Continue reading "Nantahala Gorge: land of the noonday sun"
A first memory: we're leaving the big city under a heat warning and three-digit, mid-summer temperatures. We cross into North Carolina just as a thunderstorm sweeps down across the forests and drenches everything in relief. The forests: they're everywhere, green and dark and lovely, thick with shadows and a thousand shades of green, rich with the smell of summer rain.
A second memory: it's our first week, the boxes are still heaped in corners; we are finding our bearings. In the early morning sun, an enormous buck dozes quietly at the forest edge behind our house. He's magnificent, stately, majestic, and offers some sort of welcome to this new, sylvan lifestyle. The White-tailed deer, Odocoileus virginianus.
Continue reading "Building Forests"
My ignorance unfurled before me like a sail.
Recently arrived in North Carolina, I bought a topographic map of the state and let my eyes explore. My gaze went naturally westward into the crinkled, mountain ridges of the higher elevations, picking out interesting places to explore. The name "Cherokee" leapt out at me. “Huh,” I thought to myself, “Cool name, like the old Native American tribe. Wonder if they're related?”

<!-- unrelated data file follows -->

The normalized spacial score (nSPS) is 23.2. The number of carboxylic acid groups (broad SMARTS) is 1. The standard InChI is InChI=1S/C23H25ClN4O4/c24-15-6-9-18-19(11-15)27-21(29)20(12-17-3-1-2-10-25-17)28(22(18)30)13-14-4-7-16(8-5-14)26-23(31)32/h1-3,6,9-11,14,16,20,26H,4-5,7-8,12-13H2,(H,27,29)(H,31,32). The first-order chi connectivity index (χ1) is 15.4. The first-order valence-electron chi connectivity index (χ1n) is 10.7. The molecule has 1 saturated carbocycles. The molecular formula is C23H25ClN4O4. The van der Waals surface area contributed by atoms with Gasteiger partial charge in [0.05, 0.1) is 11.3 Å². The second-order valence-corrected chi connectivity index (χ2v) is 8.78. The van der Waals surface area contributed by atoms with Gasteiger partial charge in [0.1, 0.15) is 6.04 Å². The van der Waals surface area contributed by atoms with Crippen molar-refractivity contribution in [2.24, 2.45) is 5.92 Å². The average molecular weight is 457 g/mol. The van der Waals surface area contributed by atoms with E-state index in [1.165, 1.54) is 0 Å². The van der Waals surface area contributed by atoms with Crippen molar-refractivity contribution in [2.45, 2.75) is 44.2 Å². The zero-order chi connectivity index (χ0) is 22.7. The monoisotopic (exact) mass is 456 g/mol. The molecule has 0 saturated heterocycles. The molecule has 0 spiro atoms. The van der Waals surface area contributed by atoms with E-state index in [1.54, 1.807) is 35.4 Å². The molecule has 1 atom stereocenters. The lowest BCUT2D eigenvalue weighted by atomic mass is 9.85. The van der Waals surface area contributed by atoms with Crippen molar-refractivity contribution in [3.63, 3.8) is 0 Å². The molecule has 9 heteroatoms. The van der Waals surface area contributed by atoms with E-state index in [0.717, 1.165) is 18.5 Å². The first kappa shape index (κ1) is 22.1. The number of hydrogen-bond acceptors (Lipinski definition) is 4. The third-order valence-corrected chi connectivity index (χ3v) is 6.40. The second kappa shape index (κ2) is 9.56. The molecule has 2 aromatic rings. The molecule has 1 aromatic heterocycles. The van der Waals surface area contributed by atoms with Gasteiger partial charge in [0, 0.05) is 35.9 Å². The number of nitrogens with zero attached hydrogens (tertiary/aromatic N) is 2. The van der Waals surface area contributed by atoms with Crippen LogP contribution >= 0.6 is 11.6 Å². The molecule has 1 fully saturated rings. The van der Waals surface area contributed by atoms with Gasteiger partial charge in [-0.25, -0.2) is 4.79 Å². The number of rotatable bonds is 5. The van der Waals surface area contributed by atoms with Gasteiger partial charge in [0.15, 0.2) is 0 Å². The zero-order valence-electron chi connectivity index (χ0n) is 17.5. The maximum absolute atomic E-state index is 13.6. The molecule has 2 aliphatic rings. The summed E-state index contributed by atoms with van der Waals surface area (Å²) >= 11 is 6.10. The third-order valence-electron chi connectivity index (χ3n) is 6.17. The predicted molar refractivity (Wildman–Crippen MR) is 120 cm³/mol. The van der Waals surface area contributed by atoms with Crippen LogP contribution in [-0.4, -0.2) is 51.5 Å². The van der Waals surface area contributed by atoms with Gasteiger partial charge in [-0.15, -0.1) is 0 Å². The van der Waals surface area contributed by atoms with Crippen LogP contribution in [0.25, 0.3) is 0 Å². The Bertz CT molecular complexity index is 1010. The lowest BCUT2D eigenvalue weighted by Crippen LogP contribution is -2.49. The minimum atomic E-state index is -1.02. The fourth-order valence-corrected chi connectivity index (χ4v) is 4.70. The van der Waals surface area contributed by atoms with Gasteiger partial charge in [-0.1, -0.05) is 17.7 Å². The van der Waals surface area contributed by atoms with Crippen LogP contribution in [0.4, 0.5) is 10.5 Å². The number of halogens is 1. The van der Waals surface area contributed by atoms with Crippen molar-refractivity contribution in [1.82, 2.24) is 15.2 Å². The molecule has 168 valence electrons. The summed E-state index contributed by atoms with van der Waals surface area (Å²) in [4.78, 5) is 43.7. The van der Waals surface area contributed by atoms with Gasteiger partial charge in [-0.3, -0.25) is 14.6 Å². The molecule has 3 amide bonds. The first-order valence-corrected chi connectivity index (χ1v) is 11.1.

Of course they're related.
Continue reading "Oconaluftee and the Trail of Tears"
Circumstances not of my own making brought me from one spectacular, mountainous state to another. Settling into North Carolina's Piedmont, the maps pointed me westward to the Appalachians, unique on Earth. Nowhere have I seen it better described than here, by Sheila Turnage1.
How did the Appalachians come to be here? The Cherokee, who have lived here for thousands of years, say that one day long ago, the Great Buzzard swooped low over the new earth. His wings brushed the impressionable earth, creating the mountain ranges that rise and fall, and then fade into sky. Geologists envision a wilder scenario.
Continue reading "Tanawha"
In my 49 years on earth, I've learned only one thing with total certainty: it's that any bad day can be cured by a drive into wild spaces in a classic Jeep. This fact has accompanied me through life. Pretty sure my dad taught it to me. If so, he was right.